The Welsh Government Minister for Active Travel, Rebecca Evans AM, joined pupils at Malpas Court Primary School, Newport, on Thursday 18 May to celebrate Walk to School Week and launch a brand new toolkit for schools. 

Walk to School Week (15-20 May) is run by Living Streets, the UK charity for everyday walking, and aims to encourage families to walk to school every day throughout the week.

Rebecca Evans AM joined families on a walk to school before helping Strider, the Living Streets mascot, celebrate the successes of the children who have taken part in WOW [1] and Walk to School Week at a special assembly.

Experts advise our children should be active for at least 60 minutes a day to stay healthy, but only 20 per cent of five to 15 year olds are achieving this, and one in three children leaves primary school obese or overweight. Living Streets promotes walking to school as a free, accessible and easy way for children to get more active and stay healthy.

Issues such as traffic speeds, pavement parking and congestion around the school gates can put parents off walking to school. Living Streets Cymru recently completed a project on behalf of the Welsh Government to carry out School Route Audits of walking routes around three primary schools to identify issues which might be preventing families from walking to school.[2]

Since the audits, improvements have already been made, including markings repainted outside schools, litter picks as well as the introduction of WOW to increase and monitor walking rates, and the Welsh Government also commissioned the charity to develop a toolkit so other schools, local authorities or community groups can carry out their own review of walking routes and see how they might be improved.

The School Route Review Toolkit was also launched at the event, it is a step by step guide for schools and other groups to assess and identify issues for improvement on the walking routes to school.

Rebecca Evans AM, Minister for Active Travel said:

“Walking to school is a great way for children and families to get active and stay healthy. Walking instead of driving can improve physical and mental health, reduce congestion and pollution and is a good opportunity for families to spend time together. 

“I am pleased that improvements have already been made to walking routes as a result of this project with Living Streets and I would encourage local authorities and schools across Wales to take advantage of this resource pack to ensure more families are able to experience the benefits that walking to school brings.”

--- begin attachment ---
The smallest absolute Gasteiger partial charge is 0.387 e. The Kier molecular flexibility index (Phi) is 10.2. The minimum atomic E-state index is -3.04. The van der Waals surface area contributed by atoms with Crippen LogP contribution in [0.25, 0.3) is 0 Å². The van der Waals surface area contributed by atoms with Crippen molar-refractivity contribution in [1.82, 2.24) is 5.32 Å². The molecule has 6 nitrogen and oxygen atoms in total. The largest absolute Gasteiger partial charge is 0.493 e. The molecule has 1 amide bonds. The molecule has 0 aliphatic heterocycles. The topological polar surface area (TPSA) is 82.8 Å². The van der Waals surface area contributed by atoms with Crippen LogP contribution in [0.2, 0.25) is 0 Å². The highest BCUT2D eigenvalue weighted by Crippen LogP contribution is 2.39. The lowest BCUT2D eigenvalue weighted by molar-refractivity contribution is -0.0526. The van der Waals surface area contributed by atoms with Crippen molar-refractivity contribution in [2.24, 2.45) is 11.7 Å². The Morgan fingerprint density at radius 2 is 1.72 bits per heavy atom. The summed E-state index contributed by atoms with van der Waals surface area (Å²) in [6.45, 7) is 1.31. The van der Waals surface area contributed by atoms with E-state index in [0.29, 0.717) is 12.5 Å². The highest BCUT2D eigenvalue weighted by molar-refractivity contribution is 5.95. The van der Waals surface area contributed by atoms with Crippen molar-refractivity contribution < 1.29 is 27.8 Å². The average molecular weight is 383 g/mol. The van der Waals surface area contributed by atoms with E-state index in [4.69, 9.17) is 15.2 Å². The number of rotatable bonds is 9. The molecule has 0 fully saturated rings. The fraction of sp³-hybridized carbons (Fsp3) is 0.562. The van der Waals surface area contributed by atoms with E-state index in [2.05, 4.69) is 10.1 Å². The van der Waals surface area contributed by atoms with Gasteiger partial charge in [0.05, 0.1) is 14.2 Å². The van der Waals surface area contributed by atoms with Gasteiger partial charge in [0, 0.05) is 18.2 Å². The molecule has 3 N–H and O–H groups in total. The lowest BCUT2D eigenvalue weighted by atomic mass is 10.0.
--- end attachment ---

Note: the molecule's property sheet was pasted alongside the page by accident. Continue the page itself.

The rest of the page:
Rachel Maycock, Wales Manager, Living Streets said:

“Creating safe walking routes and encouraging more children to walk to school is vital if we are to successfully tackle high levels of inactivity and help our children develop healthy habits for life.  

“We know that a lot of parents are put off walking to school because of high levels of traffic outside the school gates. The more of us walking to school, the safer conditions will be, so this week we’re asking families to give walking a go for Walk to School Week.

“Living Streets have developed the School Route Review Toolkit so that more people can get involved in improving the walking environment around schools.  We’ve used our experience from the audits at these three schools to develop case studies, look at the issues that stop people from walking to school and show what can be possible when a community comes together to increase walking.”

[1] WOW rewards primary school pupils who walk to school at least once a week with a monthly collectible badge.  Fo more information and the results of increased walking and reduced congestions visits https://www.livingstreets.org.uk/wow

[2] Audit areas: 1) St. Mellon’s Church in Wales Primary School / Pen y Bryn Primary School, Cardiff 2) Nant y Parc Primary School, Caerphilly 3) Malpas Court Primary School, Newport.